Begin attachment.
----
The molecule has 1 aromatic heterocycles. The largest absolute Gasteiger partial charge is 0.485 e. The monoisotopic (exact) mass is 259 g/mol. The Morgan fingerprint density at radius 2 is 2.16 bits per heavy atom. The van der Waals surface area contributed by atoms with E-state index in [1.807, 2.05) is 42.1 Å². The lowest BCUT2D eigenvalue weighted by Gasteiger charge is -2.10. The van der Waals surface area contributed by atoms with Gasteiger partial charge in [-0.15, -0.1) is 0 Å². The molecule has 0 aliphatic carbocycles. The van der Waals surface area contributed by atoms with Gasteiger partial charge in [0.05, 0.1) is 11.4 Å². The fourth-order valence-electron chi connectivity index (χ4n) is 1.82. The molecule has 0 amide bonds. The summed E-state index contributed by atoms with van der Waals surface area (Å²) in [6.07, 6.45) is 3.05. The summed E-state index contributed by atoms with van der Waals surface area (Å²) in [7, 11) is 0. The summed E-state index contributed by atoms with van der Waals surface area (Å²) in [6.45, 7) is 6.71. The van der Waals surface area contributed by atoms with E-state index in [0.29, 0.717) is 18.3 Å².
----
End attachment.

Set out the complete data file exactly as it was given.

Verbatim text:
The molecule has 1 aromatic heterocycles. The largest absolute Gasteiger partial charge is 0.485 e. The monoisotopic (exact) mass is 259 g/mol. The Morgan fingerprint density at radius 2 is 2.16 bits per heavy atom. The van der Waals surface area contributed by atoms with E-state index in [1.807, 2.05) is 42.1 Å². The lowest BCUT2D eigenvalue weighted by Gasteiger charge is -2.10. The van der Waals surface area contributed by atoms with Gasteiger partial charge in [-0.15, -0.1) is 0 Å². The molecule has 0 aliphatic carbocycles. The van der Waals surface area contributed by atoms with Gasteiger partial charge in [0.05, 0.1) is 11.4 Å². The fourth-order valence-electron chi connectivity index (χ4n) is 1.82. The molecule has 0 amide bonds. The summed E-state index contributed by atoms with van der Waals surface area (Å²) in [6.07, 6.45) is 3.05. The summed E-state index contributed by atoms with van der Waals surface area (Å²) in [7, 11) is 0. The summed E-state index contributed by atoms with van der Waals surface area (Å²) in [6.45, 7) is 6.71. The van der Waals surface area contributed by atoms with E-state index in [0.29, 0.717) is 18.3 Å².